OPINION: How one of Detroit’s biggest polluters gets a massive tax break… for ‘not polluting’

Marathon saves many times its penalties every year on sales and property taxes via the state’s Air Pollution Control Exemption program.
Marathon Petroleum Refinery, February, 2023. / Alamy

A costly Michigan tax break intended to reduce air pollution has been a boon for one of Detroit’s biggest polluters: Marathon Petroleum. 

Over the last decade, Marathon has entered into three different consent orders with the Michigan Department of Environment, Great Lakes, and Energy (EGLE) for violating state air pollution control regulations at its refinery in southwest Detroit. The company exceeded permitted emissions limits on fine particulate matter, carbon monoxide, and hydrogen sulfide, endangering working-class Black and Hispanic families living nearby and contributing to Detroit’s dubious distinction as the asthma capital of the United States.

For its violations, the company was required to pay penalties totaling $243,353 and to spend an additional $282,000 on supplemental environmental projects in neighboring communities. Marathon ultimately spent $539,000 on a new air filtration system at Mark Twain School for Scholars, a nearby public elementary and middle school, and ongoing air quality monitoring to comply with the latter requirement.

All the while, unbeknownst to the general public, Marathon was saving many times those penalties every year on its sales and property taxes via the state’s Air Pollution Control Exemption program. This program is written into the state’s main environmental protection law. It allows companies to avoid paying any taxes on real and personal property acquired to mitigate air pollution, revenue that would have otherwise gone to fund city and county services and public education.

In 2013 and 2014, after completing a $2.2 billion expansion at its Detroit complex, Marathon received exemption certificates for $432 million worth of pollution control equipment. Over the next six years, it exempted another $100 million worth of equipment.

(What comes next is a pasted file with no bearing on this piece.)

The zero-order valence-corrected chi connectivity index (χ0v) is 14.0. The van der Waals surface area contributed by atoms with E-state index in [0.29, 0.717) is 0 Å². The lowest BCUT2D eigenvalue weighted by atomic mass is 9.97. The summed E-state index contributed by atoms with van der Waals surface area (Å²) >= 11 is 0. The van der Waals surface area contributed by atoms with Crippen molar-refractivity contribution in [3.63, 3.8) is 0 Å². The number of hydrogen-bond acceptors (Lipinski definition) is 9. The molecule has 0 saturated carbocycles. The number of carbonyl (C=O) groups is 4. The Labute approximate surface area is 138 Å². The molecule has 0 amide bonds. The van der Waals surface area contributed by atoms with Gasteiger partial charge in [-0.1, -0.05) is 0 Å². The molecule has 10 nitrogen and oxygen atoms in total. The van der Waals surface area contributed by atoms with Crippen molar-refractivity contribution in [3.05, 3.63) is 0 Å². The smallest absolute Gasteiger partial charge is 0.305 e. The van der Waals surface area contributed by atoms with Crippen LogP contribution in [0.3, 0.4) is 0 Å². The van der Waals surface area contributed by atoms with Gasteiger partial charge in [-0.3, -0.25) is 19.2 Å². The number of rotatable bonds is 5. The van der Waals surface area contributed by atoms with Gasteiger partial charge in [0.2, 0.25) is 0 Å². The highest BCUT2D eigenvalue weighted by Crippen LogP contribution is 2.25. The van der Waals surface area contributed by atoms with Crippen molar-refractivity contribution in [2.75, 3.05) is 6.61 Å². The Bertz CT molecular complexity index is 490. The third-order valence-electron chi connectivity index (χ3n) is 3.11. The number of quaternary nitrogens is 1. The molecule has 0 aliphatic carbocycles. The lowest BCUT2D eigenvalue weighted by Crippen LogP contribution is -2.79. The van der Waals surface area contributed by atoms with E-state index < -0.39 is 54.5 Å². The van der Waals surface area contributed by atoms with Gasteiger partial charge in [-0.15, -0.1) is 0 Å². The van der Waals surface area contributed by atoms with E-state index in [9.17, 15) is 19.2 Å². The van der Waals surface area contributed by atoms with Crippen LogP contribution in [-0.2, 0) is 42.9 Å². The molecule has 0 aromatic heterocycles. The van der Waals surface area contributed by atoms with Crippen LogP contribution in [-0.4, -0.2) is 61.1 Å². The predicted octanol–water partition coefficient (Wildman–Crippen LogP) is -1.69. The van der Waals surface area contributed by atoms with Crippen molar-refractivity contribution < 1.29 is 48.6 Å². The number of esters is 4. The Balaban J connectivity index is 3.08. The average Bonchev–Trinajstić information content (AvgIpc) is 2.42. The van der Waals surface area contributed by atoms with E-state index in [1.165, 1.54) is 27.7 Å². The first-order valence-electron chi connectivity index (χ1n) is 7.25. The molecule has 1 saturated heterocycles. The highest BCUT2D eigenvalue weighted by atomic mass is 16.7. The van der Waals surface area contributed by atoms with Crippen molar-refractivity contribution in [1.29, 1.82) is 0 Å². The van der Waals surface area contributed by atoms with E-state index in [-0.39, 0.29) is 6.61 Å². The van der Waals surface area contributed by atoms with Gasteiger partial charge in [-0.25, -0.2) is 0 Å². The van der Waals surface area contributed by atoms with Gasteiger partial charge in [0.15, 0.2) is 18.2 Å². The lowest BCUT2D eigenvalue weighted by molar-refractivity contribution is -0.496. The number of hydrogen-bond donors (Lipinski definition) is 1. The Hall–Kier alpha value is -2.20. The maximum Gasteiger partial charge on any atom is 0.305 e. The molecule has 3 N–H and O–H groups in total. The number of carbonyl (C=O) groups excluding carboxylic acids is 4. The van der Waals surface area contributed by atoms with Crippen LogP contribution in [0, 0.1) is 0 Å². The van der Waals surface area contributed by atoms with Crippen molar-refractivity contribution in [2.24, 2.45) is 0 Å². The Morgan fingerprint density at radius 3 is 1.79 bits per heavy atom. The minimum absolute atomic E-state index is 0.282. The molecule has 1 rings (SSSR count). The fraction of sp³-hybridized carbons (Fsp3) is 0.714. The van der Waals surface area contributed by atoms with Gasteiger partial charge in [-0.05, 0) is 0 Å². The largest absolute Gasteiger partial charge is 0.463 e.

In the last decade, these exemptions have saved the company nearly $50 million on its property tax bill, more than making up for the $782,000 in penalties it was compelled to pay for air quality violations. And that’s not even counting the 20-year personal property tax abatement Marathon received for the expansion project back in 2007. Still in effect, the latter is estimated to save the company another $176 million over the full life of the abatement. 

While the city of Detroit includes a fairly detailed note in its annual comprehensive financial report on the cost of various tax abatement programs, it has never disclosed revenue losses from active pollution control exemptions.

Since its inception, Michigan’s pollution control exemption program—which also covers equipment for abating water pollution—has shielded more than $17 billion worth of real and personal property from taxation. These exemptions are administered exclusively by EGLE and the State Tax Commission, meaning at no point have they ever been put to a vote by state or local elected officials.

The stated purpose of this program is to reduce pollution by subsidizing the equipment necessary to capture and dispose of harmful emissions. But once a company has an exemption, it is very difficult for regulators to either modify or revoke it, let alone claw back lost revenue in the event a facility is found violating clean air and water standards.

The statutory language establishing the program specifies that “substantial noncompliance” with rules promulgated under Michigan’s air quality legislation does constitute grounds for revoking a certificate. Out of 9,041 approved certificates, only 860 have ever been revoked in the program’s history.

Worse still, noncompliance is not reason enough for state tax authorities to force repayment of polluters’ past tax savings. Only if an exemption certificate was “obtained by fraud or misrepresentation” can a clawback be initiated, an especially high bar for regulators to prove.

Marathon may be a high-profile example of a polluter benefiting from pollution control exemptions, but it’s far from the only one: US Ecology in Detroit, Graphic Packaging International in Kalamazoo, DTE in Monroe and River Rouge. All have been subsidized through the program.

While financial penalties for environmental violations are already too small to act as an effective deterrent, these exemptions neutralize any incentive companies might have to change their behavior.

The new Democratic majority in Lansing has shown a strong interest in beefing up environmental regulations and sanctions. If lawmakers are serious about making polluters pay, clawing back their costly tax breaks would be an obvious place to start.

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